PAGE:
Friday, June 07, 2013
(File under "Not Exactly Horror But Pretty Freaking Horrible.")
Brain on Fire is a fascinating -- and not a little terrifying -- first-hand account of what it's like to have your own brain suddenly turn on you. Cahalan was a rising young reporter at a major metropolitan newspaper when her brain and body began to spin out of control. After enduring frightening seizures, numbness in her limbs, aural and visual hallucinations, and uncontrollable outbursts and mood swings, she was finally hospitalized as she became more and more unstable. Cahalan suffered numerous misdiagnoses (alcoholic, epileptic, manic, psychotic and, finally, catatonic) from several doctors before a brilliant diagnostician discovered the answer at the 11th hour, and miraculously saved her life.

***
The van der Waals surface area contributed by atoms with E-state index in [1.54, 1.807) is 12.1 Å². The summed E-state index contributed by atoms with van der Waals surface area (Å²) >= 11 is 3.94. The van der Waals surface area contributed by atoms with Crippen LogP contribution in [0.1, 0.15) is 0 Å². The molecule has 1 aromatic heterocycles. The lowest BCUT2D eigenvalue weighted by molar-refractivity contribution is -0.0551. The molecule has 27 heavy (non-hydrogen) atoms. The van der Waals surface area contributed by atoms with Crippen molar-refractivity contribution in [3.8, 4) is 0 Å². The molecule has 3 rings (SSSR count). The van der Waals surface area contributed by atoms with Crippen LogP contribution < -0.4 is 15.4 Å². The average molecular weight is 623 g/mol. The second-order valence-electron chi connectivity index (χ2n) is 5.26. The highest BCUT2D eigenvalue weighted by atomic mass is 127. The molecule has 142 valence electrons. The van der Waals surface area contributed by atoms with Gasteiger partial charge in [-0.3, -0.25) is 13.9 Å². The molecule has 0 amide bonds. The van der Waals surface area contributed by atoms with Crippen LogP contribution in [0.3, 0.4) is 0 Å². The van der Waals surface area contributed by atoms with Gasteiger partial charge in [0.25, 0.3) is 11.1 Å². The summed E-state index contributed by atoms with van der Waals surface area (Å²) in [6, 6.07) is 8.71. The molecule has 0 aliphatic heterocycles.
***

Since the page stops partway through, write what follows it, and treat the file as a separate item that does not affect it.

Sounds like an episode of "House," right? But this one's scary because it's actually true. (And no, it's not sarcoidosis.)
Cahalan reconstructs her own story, much of which she can't remember, by playing the painstaking reporter: she conducts interviews about her own behavior with her doctors, family, co-workers and friends, and watches hours of horrifying security camera footage from her hospital stay -- all of which reveal a feral stranger bearing no resemblance to Susannah Cahalan. The story is gripping (I was afraid for her at times, even though I knew she recovered enough to write this book), and the science cutting edge; in fact her "Dr. House" (actually a team of two) quite literally discovered the illness plaguing Cahalan while trying to treat it.
Over all, Brain on Fire is a tight and fascinating read. The last couple of chapters, which detail progress in Cahalan's life and recovery, as well as the further game-changing findings of her diagnostic team, feel a little tacked on, though I know they are an important coda to the story. Still, one of the most exciting and well-written medical mysteries I've read . . . four solid stars.